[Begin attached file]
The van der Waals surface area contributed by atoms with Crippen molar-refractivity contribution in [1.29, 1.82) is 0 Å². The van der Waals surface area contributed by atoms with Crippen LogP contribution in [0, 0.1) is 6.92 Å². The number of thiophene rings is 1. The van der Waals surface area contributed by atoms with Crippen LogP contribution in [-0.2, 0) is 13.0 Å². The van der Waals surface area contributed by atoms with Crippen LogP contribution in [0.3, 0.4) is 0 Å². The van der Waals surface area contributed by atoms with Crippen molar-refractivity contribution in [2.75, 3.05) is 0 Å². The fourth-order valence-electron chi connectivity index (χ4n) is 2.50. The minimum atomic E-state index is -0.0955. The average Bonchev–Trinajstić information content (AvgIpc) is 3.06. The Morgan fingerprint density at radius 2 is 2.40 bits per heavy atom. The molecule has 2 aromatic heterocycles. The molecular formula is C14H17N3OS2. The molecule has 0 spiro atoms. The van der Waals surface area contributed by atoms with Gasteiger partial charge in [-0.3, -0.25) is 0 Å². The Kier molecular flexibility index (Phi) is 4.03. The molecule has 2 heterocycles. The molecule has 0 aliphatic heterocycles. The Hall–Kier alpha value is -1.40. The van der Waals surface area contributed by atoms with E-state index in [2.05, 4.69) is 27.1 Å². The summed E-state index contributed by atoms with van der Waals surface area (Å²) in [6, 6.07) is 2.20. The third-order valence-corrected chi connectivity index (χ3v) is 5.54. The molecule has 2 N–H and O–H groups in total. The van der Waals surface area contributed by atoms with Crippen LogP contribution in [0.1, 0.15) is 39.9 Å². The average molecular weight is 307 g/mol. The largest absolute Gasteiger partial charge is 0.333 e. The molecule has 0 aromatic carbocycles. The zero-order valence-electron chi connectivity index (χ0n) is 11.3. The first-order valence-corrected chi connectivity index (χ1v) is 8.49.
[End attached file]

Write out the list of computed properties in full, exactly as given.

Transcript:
The van der Waals surface area contributed by atoms with Crippen molar-refractivity contribution in [1.29, 1.82) is 0 Å². The van der Waals surface area contributed by atoms with Crippen LogP contribution in [0, 0.1) is 6.92 Å². The number of thiophene rings is 1. The van der Waals surface area contributed by atoms with Crippen LogP contribution in [-0.2, 0) is 13.0 Å². The van der Waals surface area contributed by atoms with Crippen LogP contribution in [0.3, 0.4) is 0 Å². The van der Waals surface area contributed by atoms with Crippen molar-refractivity contribution in [2.75, 3.05) is 0 Å². The fourth-order valence-electron chi connectivity index (χ4n) is 2.50. The minimum atomic E-state index is -0.0955. The average Bonchev–Trinajstić information content (AvgIpc) is 3.06. The Morgan fingerprint density at radius 2 is 2.40 bits per heavy atom. The molecule has 2 aromatic heterocycles. The molecular formula is C14H17N3OS2. The molecule has 0 spiro atoms. The van der Waals surface area contributed by atoms with Gasteiger partial charge in [-0.3, -0.25) is 0 Å². The Kier molecular flexibility index (Phi) is 4.03. The molecule has 2 heterocycles. The molecule has 0 aliphatic heterocycles. The Hall–Kier alpha value is -1.40. The van der Waals surface area contributed by atoms with E-state index in [2.05, 4.69) is 27.1 Å². The summed E-state index contributed by atoms with van der Waals surface area (Å²) in [6, 6.07) is 2.20. The third-order valence-corrected chi connectivity index (χ3v) is 5.54. The molecule has 2 N–H and O–H groups in total. The van der Waals surface area contributed by atoms with Crippen LogP contribution in [0.1, 0.15) is 39.9 Å². The average molecular weight is 307 g/mol. The largest absolute Gasteiger partial charge is 0.333 e. The molecule has 0 aromatic carbocycles. The zero-order valence-electron chi connectivity index (χ0n) is 11.3. The first-order valence-corrected chi connectivity index (χ1v) is 8.49.